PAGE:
In just a couple days I'd like everyone to join me in spirit for a celebration for the real father of our country.
What's that, you say? George W. is the father of our country? Heh. Yeah. Let me clue you in. General Washington was one of the least successful generals in all of history. His raid on Trenton, for the ethics of the time, was cowardly and sacreligious. He repeatedly got his ass handed to him on a platter by the British generals, which is to be expected because he originally applied to be a general for England and they turned him down.
Upon his successful victory over Cornwallis, the congress of the new United States offered him the position of the presidency, which Washington had a problem with. He didn't want to be president, he wanted to be king. Eventually, they lured him in with a fat salary and promise of ongoing supreme command of the Armed Forces.
After his term as president, during which he really didn't do much, he retired to continue his hobbies of being a tightwad landlord, slave plantation owner, and the maker of really bad beer. He did make one contribution during this time to the country, however. He pushed congress to foot the bill for a new highway system. But don't think he was doing it because he was looking out for the future of trade or anything like that. He had discovered that the vast spreads of land he owned had squatters living there, and figured that if highways were in place he could finally start collecting rent from our first pioneers.
No, the real father of our country, as far as I'm concerned, is Benjamin Franklin; a rowdy old coot who has more to do with the spirit of this country than most people know. Yeah, he invented things and did the thing with the kite, but there's a lot more to him than that.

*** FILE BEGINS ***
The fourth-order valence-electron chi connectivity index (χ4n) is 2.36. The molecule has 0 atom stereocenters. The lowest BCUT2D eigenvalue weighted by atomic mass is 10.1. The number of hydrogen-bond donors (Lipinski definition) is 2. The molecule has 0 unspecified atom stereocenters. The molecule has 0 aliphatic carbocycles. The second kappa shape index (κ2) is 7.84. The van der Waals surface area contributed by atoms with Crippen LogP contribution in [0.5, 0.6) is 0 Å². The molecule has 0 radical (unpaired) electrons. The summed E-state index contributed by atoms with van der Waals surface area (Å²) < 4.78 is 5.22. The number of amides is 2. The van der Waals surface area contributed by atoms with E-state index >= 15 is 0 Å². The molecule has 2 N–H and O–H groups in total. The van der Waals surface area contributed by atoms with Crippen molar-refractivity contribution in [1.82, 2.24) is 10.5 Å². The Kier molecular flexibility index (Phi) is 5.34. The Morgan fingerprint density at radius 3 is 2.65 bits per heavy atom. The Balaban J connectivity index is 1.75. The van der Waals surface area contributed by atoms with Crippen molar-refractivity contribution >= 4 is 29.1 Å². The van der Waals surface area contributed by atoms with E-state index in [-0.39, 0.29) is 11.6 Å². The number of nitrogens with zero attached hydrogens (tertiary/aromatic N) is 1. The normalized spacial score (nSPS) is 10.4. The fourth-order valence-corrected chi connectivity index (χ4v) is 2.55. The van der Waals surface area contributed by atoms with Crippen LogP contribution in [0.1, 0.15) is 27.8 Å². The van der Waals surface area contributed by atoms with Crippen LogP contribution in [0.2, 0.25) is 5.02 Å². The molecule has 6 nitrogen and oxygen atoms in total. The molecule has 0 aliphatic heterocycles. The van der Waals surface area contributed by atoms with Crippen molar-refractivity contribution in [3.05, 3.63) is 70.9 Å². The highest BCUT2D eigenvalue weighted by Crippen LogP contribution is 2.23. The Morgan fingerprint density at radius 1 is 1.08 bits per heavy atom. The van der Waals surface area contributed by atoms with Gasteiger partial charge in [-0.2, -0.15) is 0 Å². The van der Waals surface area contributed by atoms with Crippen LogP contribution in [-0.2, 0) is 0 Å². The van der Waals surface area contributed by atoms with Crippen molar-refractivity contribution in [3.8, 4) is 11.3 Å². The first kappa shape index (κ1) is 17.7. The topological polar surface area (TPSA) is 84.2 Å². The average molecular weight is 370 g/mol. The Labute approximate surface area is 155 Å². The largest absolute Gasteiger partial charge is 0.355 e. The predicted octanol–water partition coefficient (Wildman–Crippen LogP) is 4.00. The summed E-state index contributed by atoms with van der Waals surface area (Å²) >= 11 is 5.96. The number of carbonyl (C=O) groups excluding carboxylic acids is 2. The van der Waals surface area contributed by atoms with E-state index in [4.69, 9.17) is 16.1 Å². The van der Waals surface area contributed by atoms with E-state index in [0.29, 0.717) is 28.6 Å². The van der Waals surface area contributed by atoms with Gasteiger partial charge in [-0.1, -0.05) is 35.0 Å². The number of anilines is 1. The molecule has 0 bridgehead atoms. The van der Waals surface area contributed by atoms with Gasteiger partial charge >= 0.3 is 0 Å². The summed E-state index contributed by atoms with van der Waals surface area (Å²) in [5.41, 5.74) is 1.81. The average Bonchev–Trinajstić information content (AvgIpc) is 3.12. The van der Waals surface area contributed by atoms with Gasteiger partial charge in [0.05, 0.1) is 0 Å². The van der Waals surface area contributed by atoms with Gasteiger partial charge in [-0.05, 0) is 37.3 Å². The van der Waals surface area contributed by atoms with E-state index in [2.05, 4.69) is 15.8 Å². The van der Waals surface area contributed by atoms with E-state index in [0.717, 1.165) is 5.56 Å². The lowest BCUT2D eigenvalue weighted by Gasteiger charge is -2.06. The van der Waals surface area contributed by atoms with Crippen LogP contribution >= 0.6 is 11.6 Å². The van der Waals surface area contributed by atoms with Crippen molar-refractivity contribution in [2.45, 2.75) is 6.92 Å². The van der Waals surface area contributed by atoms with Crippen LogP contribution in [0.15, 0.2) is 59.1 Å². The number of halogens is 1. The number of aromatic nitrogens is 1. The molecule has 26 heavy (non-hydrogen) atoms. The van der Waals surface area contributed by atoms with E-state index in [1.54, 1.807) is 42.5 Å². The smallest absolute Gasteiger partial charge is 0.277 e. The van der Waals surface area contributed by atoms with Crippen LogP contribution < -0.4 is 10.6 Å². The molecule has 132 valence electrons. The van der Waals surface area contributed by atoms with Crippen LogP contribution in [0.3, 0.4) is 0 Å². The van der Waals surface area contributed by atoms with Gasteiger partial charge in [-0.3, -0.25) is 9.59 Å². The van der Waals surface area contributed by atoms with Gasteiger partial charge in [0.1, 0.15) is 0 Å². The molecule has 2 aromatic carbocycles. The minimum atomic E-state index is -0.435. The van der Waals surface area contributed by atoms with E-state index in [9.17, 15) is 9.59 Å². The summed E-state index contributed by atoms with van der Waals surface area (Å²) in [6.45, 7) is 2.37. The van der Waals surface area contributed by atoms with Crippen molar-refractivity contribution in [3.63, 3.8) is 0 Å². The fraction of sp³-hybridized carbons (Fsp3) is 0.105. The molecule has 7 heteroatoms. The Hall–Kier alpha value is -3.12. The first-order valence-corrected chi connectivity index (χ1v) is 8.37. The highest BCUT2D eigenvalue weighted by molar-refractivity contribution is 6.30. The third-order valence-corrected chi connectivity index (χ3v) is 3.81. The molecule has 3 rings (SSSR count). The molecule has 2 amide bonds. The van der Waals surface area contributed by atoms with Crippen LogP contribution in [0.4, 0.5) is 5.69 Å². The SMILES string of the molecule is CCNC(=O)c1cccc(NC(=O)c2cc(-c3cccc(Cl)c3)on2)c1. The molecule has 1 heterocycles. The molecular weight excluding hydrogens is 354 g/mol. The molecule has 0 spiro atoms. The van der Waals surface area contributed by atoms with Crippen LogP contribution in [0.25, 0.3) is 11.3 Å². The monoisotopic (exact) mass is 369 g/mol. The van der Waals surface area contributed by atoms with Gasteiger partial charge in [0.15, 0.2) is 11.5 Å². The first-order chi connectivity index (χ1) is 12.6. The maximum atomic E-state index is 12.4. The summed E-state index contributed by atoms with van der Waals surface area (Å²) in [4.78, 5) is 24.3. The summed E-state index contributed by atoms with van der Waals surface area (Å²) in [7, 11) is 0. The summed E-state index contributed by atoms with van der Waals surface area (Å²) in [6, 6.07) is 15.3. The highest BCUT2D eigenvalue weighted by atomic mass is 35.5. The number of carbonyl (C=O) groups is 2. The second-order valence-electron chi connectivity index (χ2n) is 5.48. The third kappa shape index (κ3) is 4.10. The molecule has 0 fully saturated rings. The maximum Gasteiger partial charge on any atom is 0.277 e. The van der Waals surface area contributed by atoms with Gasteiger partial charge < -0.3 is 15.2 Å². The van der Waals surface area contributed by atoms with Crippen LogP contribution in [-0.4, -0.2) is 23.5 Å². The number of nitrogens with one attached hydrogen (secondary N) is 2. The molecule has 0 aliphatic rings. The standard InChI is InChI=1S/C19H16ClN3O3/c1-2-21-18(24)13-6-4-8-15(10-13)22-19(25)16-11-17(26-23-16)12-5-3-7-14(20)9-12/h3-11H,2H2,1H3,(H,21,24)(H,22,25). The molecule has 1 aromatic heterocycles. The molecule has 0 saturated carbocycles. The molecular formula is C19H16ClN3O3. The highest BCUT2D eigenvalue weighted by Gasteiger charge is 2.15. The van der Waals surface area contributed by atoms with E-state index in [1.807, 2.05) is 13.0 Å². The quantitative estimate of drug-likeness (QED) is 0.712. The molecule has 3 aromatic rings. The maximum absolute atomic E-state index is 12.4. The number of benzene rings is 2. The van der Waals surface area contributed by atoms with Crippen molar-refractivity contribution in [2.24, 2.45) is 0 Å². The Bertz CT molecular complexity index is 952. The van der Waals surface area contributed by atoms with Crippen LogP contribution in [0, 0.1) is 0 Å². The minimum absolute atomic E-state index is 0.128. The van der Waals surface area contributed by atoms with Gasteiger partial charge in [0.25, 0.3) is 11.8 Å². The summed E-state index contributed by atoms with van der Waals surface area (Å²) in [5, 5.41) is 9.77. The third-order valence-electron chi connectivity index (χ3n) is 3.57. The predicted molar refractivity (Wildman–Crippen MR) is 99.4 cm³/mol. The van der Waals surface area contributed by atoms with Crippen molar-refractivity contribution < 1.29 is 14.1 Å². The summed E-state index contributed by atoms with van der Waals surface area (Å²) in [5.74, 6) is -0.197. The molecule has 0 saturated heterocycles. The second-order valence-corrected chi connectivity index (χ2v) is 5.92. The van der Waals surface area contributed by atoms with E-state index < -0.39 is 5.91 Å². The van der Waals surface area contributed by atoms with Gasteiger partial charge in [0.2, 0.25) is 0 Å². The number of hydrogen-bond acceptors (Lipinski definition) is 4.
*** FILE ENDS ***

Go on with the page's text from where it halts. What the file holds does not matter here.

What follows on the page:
His writings about freedom and the defense of it border on the prophetic. If our current George W. had ever studied Poor Richard's Almanac I am sure we wouldn't be in the mess we are today.
He was a believer in true free enterprise, and supported programs that would establish the same chances for everyone getting a fair shake. He was a firm believer in abolition a century before our country did anything about it.
He believed in the spreading of literature and making it possible for everyone to share in it freely. He also aided in founding Franklin and Marshall College. He also bequeathed money to the city of Philadelphia in a 200 year trust, which, when it came due, netted the city about $5,000,000 that it used for scholarships.
Good old Ben had a real way with the ladies. While it's true he never married it is commonly held he sired well over a hundred children. He was a successful spy, procuring secret documents with a flair that would have made James Bond Jealous.
While George Washington seemed intent on bilking the government out of every penny he could pinch, Franklin supplied most of his own funds. His diplomatic missions to France, which were crucial to our independence, he paid for out of his own pocket and was never reimbursed by our government.
Despite the fact that he's often portrayed as a fat, bespectacled bald guy he had a strong physical regimen for health that seemed to work: He lived to the ripe old age of 84, which was incredible for the time.
He founded the infamous Hellfire Club, a society who's members believed that the acquisition of earthly pleasures did not itself represent a sin, yet he was also a devout quaker, one of the most progressive religions ever, even compared to modern religions.
To sum it all up, when congress was voting to make the bald eagle our national bird, Franklin had another suggestion: The turkey. Yeah, laugh if you want to, but I don't think Ben should have been shot down for that one. The bald eagle is a solitary, standoffish creature that gets the main intake of it's nutrition from eating carrion. Eagles may look majestic, but they are exceptionally prone to disease. Ironically, the people who did actually find a use for eagles, the Native Americans, were already being run off their land by the infringing Europeans. On the other hand, turkeys are social animals. They are fairly intelligent for birds, and they have obviously thrived better than eagles. Furthermore, think of how the earliest settlers would have failed in their trek were it not for those tasty birds.
On January 17th, our dearest Ben's birthday comes around. Join me in humble respect for a not-too-humble man. Raise a glass of beer, and if anyone makes a stink about Washington being our patriarch, throw a walnut at' em.